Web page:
Power grids in five emerging countries to get investment support

The Climate Investment Funds said its new initiative would help countries bridge a gap in investments needed to integrate renewable energy sources. PHOTO: REUTERS

GLASGOW (REUTERS) - Ukraine, Fiji, Colombia, Kenya and Mali will be the first countries to participate in an investment programme announced on Thursday (Nov 4) that will help developing countries transform their power grids to carry growing levels of renewable energy.

The Climate Investment Funds (CIF), created by the world's biggest economies in 2008 to help developing countries accelerate their shift to a low-carbon economy, said its new initiative would help those countries bridge a huge gap in investments needed to integrate renewable energy sources.

Experts estimate that global infrastructure investments will have to ramp up to US$820 billion (S$1.11 billion) annually by 2030 to facilitate the decarbonisation of power systems and help refit or replace existing infrastructure so it can integrate alternative energy.

"Power systems in many, many developing countries are not equipped today to take on that much renewable energy capacity," CIF chief Mafalda Duarte told Reuters at the COP26 climate summit.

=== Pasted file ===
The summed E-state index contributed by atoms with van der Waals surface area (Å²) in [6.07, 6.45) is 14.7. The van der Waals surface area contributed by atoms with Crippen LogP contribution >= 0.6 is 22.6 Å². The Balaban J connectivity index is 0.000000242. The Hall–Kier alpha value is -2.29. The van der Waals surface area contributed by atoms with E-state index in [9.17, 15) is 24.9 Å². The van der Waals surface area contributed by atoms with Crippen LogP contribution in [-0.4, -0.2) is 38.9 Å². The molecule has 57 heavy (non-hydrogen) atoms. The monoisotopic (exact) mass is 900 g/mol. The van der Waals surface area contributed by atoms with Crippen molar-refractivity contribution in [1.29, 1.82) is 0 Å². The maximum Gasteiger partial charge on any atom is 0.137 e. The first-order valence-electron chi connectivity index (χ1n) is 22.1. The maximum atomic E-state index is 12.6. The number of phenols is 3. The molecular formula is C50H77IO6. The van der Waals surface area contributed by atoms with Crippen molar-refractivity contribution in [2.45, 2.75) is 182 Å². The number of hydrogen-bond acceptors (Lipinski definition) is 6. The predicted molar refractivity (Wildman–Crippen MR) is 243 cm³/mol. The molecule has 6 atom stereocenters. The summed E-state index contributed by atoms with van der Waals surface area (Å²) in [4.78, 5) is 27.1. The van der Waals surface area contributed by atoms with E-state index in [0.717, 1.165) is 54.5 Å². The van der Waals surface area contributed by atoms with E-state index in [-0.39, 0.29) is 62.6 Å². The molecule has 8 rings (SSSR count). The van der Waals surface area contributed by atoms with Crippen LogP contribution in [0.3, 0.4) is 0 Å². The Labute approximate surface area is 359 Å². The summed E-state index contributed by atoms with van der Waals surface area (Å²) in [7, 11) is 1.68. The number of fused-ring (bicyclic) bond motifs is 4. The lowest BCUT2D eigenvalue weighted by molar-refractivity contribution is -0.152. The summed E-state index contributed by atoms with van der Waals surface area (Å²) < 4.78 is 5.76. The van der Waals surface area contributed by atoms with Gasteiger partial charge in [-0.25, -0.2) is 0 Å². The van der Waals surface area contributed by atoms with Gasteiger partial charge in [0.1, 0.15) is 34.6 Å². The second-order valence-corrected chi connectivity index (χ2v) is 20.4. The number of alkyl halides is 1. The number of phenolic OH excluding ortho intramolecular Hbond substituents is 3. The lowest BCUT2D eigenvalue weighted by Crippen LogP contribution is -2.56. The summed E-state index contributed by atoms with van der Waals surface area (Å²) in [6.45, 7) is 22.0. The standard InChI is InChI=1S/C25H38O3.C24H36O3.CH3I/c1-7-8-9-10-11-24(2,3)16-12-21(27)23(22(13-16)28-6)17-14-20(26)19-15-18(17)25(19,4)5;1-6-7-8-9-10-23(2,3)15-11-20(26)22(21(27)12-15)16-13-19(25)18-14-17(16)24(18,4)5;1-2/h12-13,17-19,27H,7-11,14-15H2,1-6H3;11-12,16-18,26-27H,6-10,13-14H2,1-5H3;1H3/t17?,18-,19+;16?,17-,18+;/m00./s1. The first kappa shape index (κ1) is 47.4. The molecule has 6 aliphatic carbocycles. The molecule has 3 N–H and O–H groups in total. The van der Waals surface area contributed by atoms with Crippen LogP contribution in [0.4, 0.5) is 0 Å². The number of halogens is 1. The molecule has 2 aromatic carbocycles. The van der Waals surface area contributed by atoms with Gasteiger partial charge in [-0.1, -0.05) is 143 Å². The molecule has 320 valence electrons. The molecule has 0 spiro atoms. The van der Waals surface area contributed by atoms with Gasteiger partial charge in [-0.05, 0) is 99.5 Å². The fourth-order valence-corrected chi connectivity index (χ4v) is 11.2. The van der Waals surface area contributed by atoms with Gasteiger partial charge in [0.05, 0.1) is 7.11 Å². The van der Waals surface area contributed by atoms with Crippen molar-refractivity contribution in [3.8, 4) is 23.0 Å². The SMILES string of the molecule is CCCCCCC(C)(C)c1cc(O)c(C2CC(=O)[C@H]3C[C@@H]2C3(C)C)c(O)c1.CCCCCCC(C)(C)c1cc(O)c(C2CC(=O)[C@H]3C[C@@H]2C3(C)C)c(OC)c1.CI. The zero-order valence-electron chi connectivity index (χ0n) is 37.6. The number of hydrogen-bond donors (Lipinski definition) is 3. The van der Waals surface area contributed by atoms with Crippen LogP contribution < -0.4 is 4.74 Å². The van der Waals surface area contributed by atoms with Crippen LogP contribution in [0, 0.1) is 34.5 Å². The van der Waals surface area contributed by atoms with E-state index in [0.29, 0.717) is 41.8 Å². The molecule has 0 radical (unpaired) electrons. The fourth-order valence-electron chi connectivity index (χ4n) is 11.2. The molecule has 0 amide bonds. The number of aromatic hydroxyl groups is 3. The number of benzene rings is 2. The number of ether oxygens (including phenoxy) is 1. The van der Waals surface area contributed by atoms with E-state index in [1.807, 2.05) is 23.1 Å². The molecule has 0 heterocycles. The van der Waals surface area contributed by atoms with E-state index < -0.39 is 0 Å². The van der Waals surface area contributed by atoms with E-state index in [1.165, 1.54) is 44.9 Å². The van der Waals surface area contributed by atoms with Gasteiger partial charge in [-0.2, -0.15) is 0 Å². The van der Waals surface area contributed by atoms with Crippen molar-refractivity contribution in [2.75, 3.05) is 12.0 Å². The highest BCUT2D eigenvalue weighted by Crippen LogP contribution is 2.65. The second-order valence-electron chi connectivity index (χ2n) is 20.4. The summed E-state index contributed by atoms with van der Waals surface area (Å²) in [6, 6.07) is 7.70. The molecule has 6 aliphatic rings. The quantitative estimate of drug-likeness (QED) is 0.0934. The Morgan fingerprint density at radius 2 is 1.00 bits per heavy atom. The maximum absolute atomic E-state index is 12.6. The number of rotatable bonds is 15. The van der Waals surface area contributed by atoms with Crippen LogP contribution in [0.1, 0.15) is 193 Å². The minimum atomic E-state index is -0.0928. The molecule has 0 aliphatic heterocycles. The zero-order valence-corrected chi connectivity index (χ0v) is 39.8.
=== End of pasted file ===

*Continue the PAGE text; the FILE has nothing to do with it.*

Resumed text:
"Our grids won't be ready for a clean energy future unless we can unlock significantly more investment in fit-for-purpose energy systems," Duarte added.

Duarte said investors viewed this issue as a major barrier to investments in renewables. "If you can't integrate them into the power systems, there's no point in generating all that power," she said.

Duarte said Brazil, Costa Rica, India, Indonesia and Turkey were priority countries for subsequent phases of the Renewable Energy Integration (REI) programme.

The REI program will work through multilateral development banks to offer participating countries a toolbox of financial instruments and technical assistance.

Plans for REI were endorsed earlier this year by the Group of Seven advanced economies, and are supported by financial pledges from the Netherlands, Britain and Switzerland.

The new programme will support grid flexibility measures on both the supply and demand sides by scaling up renewable-energy enabling technologies and enhancing the readiness of energy infrastructure for renewables. It will also support innovative business models and improve power system and market design.

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